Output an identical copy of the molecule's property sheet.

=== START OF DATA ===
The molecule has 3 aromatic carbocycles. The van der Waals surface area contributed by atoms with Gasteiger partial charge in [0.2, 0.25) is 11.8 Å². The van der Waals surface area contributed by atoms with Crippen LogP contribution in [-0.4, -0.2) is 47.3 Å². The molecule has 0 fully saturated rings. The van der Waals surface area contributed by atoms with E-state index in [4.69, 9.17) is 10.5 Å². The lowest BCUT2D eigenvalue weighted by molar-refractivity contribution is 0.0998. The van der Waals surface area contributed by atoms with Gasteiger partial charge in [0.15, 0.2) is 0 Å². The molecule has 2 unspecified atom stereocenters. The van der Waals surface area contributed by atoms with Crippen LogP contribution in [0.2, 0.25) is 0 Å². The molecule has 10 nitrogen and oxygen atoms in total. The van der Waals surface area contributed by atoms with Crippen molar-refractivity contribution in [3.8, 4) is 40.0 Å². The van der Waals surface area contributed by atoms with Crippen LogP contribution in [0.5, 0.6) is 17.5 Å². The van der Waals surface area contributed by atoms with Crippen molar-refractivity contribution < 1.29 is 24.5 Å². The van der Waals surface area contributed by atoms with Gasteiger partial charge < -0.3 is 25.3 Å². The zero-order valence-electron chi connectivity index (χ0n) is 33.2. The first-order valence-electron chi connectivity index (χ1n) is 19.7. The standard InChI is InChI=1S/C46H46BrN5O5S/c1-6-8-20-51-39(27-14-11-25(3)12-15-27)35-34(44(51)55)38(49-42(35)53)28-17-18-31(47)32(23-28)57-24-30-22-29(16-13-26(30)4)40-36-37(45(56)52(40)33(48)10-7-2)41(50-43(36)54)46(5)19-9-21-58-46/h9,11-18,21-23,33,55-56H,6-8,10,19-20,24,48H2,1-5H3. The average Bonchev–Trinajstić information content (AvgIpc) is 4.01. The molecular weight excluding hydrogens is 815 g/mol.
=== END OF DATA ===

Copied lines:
The molecule has 3 aromatic carbocycles. The van der Waals surface area contributed by atoms with Gasteiger partial charge in [0.2, 0.25) is 11.8 Å². The van der Waals surface area contributed by atoms with Crippen LogP contribution in [-0.4, -0.2) is 47.3 Å². The molecule has 0 fully saturated rings. The van der Waals surface area contributed by atoms with E-state index in [4.69, 9.17) is 10.5 Å². The lowest BCUT2D eigenvalue weighted by molar-refractivity contribution is 0.0998. The van der Waals surface area contributed by atoms with Gasteiger partial charge in [0.15, 0.2) is 0 Å². The molecule has 2 unspecified atom stereocenters. The van der Waals surface area contributed by atoms with Crippen LogP contribution in [0.2, 0.25) is 0 Å². The molecule has 10 nitrogen and oxygen atoms in total. The van der Waals surface area contributed by atoms with Crippen molar-refractivity contribution in [3.8, 4) is 40.0 Å². The van der Waals surface area contributed by atoms with Crippen LogP contribution in [0.5, 0.6) is 17.5 Å². The van der Waals surface area contributed by atoms with Crippen molar-refractivity contribution < 1.29 is 24.5 Å². The van der Waals surface area contributed by atoms with Gasteiger partial charge < -0.3 is 25.3 Å². The zero-order valence-electron chi connectivity index (χ0n) is 33.2. The first-order valence-electron chi connectivity index (χ1n) is 19.7. The standard InChI is InChI=1S/C46H46BrN5O5S/c1-6-8-20-51-39(27-14-11-25(3)12-15-27)35-34(44(51)55)38(49-42(35)53)28-17-18-31(47)32(23-28)57-24-30-22-29(16-13-26(30)4)40-36-37(45(56)52(40)33(48)10-7-2)41(50-43(36)54)46(5)19-9-21-58-46/h9,11-18,21-23,33,55-56H,6-8,10,19-20,24,48H2,1-5H3. The average Bonchev–Trinajstić information content (AvgIpc) is 4.01. The molecular weight excluding hydrogens is 815 g/mol.